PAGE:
morning of March 24, the " Advance Guard of the great Army of the United States"
entered the State of Virginia opposite Washington, crossing by the
Long Bridge at
Alexandria, and the Iron Bridge at
Georgetown. We publish on
from a drawing by our special artist, an engraving of the
ARMY CROSSING THE LONG
BRIDGE. The following description of the scene is from the Herald :
"The order to march for Virginia
at two o'clock this morning was communicated to the officers of the different
regiments at the evening parades, but it was kept from the men until shortly
before midnight, when it was generally promulgated. It was received by the
various corps with true martial enthusiasm. The men having been kept in
readiness since the night before last, the final packing up did not require much
time. At midnight all were ready to move. The Fifth and Twenty-eighth New York
regiments, having the longest distance to march to the rendezvous from the
Capitol to Georgetown, commenced moving at half-past twelve. They came down the
avenue with, as heretofore, soul-stirring, far-sounding martial strains, but
with quiet tread, more like that of hundreds than thousands of men. Soon after
they had passed, the New Jersey brigade, the Michigan regiment, and the Twelfth
and Seventh of New York, crossed the avenue with equal quietness. So little
noise did they cause that hardly any of the denizens of Washington were awakened
from their peaceful slumbers.
"The scene at the bridges was
grand and impressive beyond description, and one that the writer will ever
remember. The night was cool and clear, thousands of men were drawn up in line
and defiling past, but hardly a whisper was heard from among them. They all
preserved a solemn silence, as though sensible of the momentousness of the
occasion; but the rumbling of artillery, the clatter of cavalry, the muskets and
ordnance glittering in the moonlight, the suppressed commands of the officers,
imparted, nevertheless, a liveliness to the imposing spectacle.
"The troops took rations for only
two days along, but large quantities of provisions will be conveyed across the
river to-day. All the troops carried their knapsacks, blankets, canteens, etc.,
with the exception of the Seventh, which went without knapsacks. From this it
was inferred that the latter corps would make but a short stay on the right bank
of the Potomac.
" The main body of the troops
were all across the two bridges in two hours after they commenced entering upon
them. Three or four companies marched over at a time, in broken steps."
THE GARIBALDI GUARD.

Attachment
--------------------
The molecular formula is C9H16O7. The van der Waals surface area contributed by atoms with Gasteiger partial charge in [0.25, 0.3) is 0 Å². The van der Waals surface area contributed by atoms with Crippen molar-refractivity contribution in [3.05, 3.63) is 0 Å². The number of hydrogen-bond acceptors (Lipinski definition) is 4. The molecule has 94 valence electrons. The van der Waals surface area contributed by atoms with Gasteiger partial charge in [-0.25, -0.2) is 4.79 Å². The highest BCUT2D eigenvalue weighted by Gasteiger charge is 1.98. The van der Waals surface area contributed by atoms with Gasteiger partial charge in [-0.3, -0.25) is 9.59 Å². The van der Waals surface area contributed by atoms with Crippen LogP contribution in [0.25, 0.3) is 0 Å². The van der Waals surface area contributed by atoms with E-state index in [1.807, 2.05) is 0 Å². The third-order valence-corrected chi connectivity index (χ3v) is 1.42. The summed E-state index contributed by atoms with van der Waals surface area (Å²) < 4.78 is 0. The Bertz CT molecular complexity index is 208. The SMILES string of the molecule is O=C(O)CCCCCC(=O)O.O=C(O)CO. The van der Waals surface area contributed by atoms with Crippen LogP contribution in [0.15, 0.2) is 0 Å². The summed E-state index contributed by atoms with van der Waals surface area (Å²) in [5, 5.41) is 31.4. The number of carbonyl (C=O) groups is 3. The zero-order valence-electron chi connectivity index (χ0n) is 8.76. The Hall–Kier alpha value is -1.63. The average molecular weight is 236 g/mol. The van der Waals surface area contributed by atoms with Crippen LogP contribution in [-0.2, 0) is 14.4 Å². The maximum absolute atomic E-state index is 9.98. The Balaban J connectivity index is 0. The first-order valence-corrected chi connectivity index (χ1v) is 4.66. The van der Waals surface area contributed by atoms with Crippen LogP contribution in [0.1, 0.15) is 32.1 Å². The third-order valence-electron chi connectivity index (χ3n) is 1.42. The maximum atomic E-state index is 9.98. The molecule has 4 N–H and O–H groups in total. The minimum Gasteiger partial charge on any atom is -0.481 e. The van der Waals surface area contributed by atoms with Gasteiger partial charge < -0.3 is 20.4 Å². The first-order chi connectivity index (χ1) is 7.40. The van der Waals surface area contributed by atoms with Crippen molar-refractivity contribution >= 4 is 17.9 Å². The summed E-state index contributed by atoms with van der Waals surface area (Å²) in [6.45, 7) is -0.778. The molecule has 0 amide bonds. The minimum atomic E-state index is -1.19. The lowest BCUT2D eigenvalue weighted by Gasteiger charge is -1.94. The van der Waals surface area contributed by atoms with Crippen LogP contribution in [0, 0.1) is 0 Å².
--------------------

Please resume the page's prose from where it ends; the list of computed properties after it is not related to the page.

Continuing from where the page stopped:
WE publish on
page 362 a picture
of the GARIBALDI GUARD in the street, marching in double-quick time and another
of the presentation of colors to
them, which took place last week.
They are a very gallant regiment, consisting chiefly of Italians, Hungarians,
and Germans. The following description of the presentation of colors appeared in
" The first flag presented was
from Mrs. A. H. Stephens. It is a beautiful silken American standard. The
borders are delicately ornamented with gold tassels and fringe, elaborately
worked. A golden eagle sits proudly on the top of the staff. The centre of the
flag is inscribed ' Garibaldi Guard,' in plain gilt letters ; and beneath this
are the words, ' Presented by Mrs. A. H. Stephens, May 23,1861.'
"A speech was made, to which
Colonel Utassy responded in appropriate terms, and the flag was passed into the
custody of the standard-bearer.
" The next flag presented was a
rich Hungarian standard—green, red, and white stripes. On one side was the
motto, within a wreath, ' Vivecere aut morire;' and on the opposite side, in
English, the same motto, 'Conquer or die.' The regimental name appeared on each
side, over and underneath the wreaths, in English. This elegant present was from
Miss Grinnell. It had four beautiful silk pendants of colors and inscriptions,
the latter embroidered, as follows : White, "Sylvia Grinnell ;' red, ' Presented
to the Garibaldi Guard ;' blue, 'New York, 23d May, 1861;' red, white, and blue,
' Brethren before, brethren again.'
" The next flag attracted much
attention from the fact that it is surrounded by Revolutionary and sanguinary
memories. This was the tricolor standard which the patriot Garibaldi bore in
triumph through the campaign of 1848 and 1849, and with his own hand planted on
the battlements of one of the castles of the Eternal City—a triumphant emblem of
liberty and power. The flag is composed of the Italian colors—green, red, and
white—and is inscribed in Italian in the centre, ' Dio E Popoli'—God and the
" In presenting the flag to the